Allow me to introduce you to the Happy Wolf! There, you’re smiling already, aren’t you?
I met the Happy Wolf quite recently, on a visit to Leeds City Museum. As soon as I saw this wonderful creation I burst out laughing, which was no doubt very disrespectful of me when confronted by a work of art dating from the 3rd century. It’s a large floor mosaic discovered in the Yorkshire village of Aldborough, depicting the legend of twin brothers Romulus and Remus. They were the founders of Rome, who were abandoned as babies but found by a kindly she-wolf, who fed them and saved them from death.
If you get the chance, do go see the Happy Wolf. You’ll be charmed, like me, by her round button eyes and broad friendly grin (despite the rows of pointy teeth). I love the coquettish way she crosses her front legs. I love the fact that her hind-quarters quite obviously belong to another animal altogether. I love that the artists didn’t even attempt to depict any fussy wolf-teat / suckling business in tiny pieces of coloured stone – and who can blame them? – but instead opted to show the twins joyously jamming together on air-guitars. In fact, I love everything about the Happy Wolf.
I wonder how the mosaic-makers felt on the completion of this masterpiece. Did they step back to view their hybrid wolf-cat-pony with a puzzled frown, a little crestfallen that something wasn’t quite right? Oh for a Tardis to whizz back a few centuries and reassure them! I’d love to say, ‘Please don’t change a thing – you have no idea how much someone a couple of thousand years into the future is going to love her exactly the way she is. I’ve even got her picture set as a screensaver on my computer . . .’ No wait, think that last bit’s tricky even with a Latin dictionary.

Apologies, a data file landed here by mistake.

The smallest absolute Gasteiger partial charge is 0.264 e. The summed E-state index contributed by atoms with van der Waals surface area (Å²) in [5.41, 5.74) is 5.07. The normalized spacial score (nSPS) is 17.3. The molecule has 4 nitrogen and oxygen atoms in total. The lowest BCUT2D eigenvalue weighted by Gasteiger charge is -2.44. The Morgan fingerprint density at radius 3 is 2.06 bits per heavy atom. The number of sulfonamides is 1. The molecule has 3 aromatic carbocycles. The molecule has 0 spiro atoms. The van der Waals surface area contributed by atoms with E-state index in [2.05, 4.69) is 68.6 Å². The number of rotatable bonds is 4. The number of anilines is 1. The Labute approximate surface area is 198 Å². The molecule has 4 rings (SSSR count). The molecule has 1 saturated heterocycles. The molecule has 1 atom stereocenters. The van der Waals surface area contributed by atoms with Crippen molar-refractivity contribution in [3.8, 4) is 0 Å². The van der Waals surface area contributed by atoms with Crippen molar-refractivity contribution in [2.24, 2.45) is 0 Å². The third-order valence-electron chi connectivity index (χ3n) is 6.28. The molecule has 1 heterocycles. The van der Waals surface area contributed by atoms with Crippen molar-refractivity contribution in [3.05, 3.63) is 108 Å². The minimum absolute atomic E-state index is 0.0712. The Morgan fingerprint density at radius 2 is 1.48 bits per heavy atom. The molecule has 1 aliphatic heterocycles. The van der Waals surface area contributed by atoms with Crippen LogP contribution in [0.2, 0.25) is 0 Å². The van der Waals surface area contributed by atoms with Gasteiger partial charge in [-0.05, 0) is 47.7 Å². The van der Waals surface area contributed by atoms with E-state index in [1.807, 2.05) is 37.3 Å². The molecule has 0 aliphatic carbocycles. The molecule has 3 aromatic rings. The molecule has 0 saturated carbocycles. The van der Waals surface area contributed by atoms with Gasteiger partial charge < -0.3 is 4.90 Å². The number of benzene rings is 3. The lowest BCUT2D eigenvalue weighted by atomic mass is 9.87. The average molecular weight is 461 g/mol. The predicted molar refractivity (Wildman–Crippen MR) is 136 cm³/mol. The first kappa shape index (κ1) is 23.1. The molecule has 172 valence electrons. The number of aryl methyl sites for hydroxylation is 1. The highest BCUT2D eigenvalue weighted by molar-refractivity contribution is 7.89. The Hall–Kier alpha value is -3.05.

There’s a story – maybe true, maybe not – that all Persian rugs have a deliberate flaw woven into them, either in respect to the belief that only God can create perfection or to point out that even the most skilled craftsman is only human. A useful reminder, when we often feel dissatisfied that things aren’t quite good enough. We hold out for the perfect home, the perfect job, the perfect partner, telling ourselves that we can’t be happy till we get them because we’ve got high standards – as the adverts say, you deserve them ‘because you’re worth it’! But while we’re waiting, life passes us by, unloved and unlived.
Have a good look around – perhaps it’s not a question of making do but accepting the good things you’ve already got in your life with a less critical eye. What if we could learn to love things not in spite of, but because of, their little flaws and imperfections? Maybe the same goes for people too . . . just as long as they don’t have the back end of a horse.
Poem of the Week